In addition to all the great information posted here, I'd like to add another not so urban legend to the list. I work in the commercial sector, both finance and real estate and we see many lenders trying to sell both performing and non-performing paper as well as REO portfolios.
These portfolios (we generally see commercial but are asked about residential) tend to be offered at either bargain basement pricing to create a greater amount of single source capital, or at a relatively reasonable discount of what the debt was. This does create a delay in lenders holding REOs for what seems to be longer than one would expect, just like a single home sale there is a negotiation process, draft contracts, due diligence and other legal fair, and then of course the time is wasted when an investor decides they are no longer interested in the portfolio.
In addition to this fact, some lenders are holding more REOs, we've seen Private Equity firms foreclosing on commercial property and sitting on it to use as leverage and balance sheet enhancement to drive their company value up. This puts them in a better position to continue or acquire new LOCs.
What we've noticed with a lender like BofA is that they are releasing property portfolios in a more logistic manner...at least that is what we've noticed in NJ. Northern NJ has more BofA REOs on the market than they do in central and southern, but will be releasing more properties in those areas shortly. I believe it is a logistics issue to some degree with banks, they do not have the manpower to oversee a large number of properties spread over a large region.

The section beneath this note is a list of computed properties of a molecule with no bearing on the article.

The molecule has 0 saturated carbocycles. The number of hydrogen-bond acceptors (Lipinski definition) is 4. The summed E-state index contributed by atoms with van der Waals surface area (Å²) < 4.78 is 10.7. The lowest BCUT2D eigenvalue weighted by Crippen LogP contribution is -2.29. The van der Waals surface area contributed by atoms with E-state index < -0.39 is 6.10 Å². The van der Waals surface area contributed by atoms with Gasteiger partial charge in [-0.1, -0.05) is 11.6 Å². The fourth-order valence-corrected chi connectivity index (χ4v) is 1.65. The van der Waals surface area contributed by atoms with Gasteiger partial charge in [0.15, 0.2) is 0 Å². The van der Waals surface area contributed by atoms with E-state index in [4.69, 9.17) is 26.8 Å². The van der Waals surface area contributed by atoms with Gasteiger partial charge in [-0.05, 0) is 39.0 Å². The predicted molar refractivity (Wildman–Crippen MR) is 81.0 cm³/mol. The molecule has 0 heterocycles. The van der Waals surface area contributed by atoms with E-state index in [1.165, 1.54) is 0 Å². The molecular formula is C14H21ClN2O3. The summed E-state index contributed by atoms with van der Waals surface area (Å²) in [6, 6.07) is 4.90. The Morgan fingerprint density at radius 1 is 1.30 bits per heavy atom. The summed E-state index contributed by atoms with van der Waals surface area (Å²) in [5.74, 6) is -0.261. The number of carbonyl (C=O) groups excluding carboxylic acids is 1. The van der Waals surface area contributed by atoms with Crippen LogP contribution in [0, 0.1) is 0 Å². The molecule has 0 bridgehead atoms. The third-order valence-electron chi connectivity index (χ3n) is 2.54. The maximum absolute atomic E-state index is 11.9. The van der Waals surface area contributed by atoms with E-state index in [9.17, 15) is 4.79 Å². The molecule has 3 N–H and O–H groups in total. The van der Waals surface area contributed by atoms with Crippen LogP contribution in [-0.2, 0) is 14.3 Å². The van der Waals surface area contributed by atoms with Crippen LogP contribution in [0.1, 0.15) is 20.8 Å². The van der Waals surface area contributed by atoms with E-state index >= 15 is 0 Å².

I would advise clients to the two fold truth, ...and this comes from the lending side as well...yes prices may fall due to more foreclosures hitting the markets, which will probably continue for the next couple of years, however the trade is really "do you sit on the fence and hope that a home will come along at a bargain price and risk that while you wait for a better deal, your credit will remain healthy, rates will remain low, lenders will not change loan programs and the President is wrong that unemployment is going to rise?"
If we're talking about saving $20,000 ...then sitting on the fence risks far to much, they may not have a job in 3 months, their credit may decline (may improve too), rates may go up (can go down, but the fed is not ready to tank rates and kill the banking industry) and lenders have been consistently changing loan programs since 2007 (what was there today may be gone tomorrow).
CIT is about to collapse, this is going to stir the pot in the commercial and business sectors, but considering CIT also lends to small banks - warehouse lines of credit, I have to imagine that there is going to be some underwriting changes, lost loans and a few more smaller lenders taking a nose dive.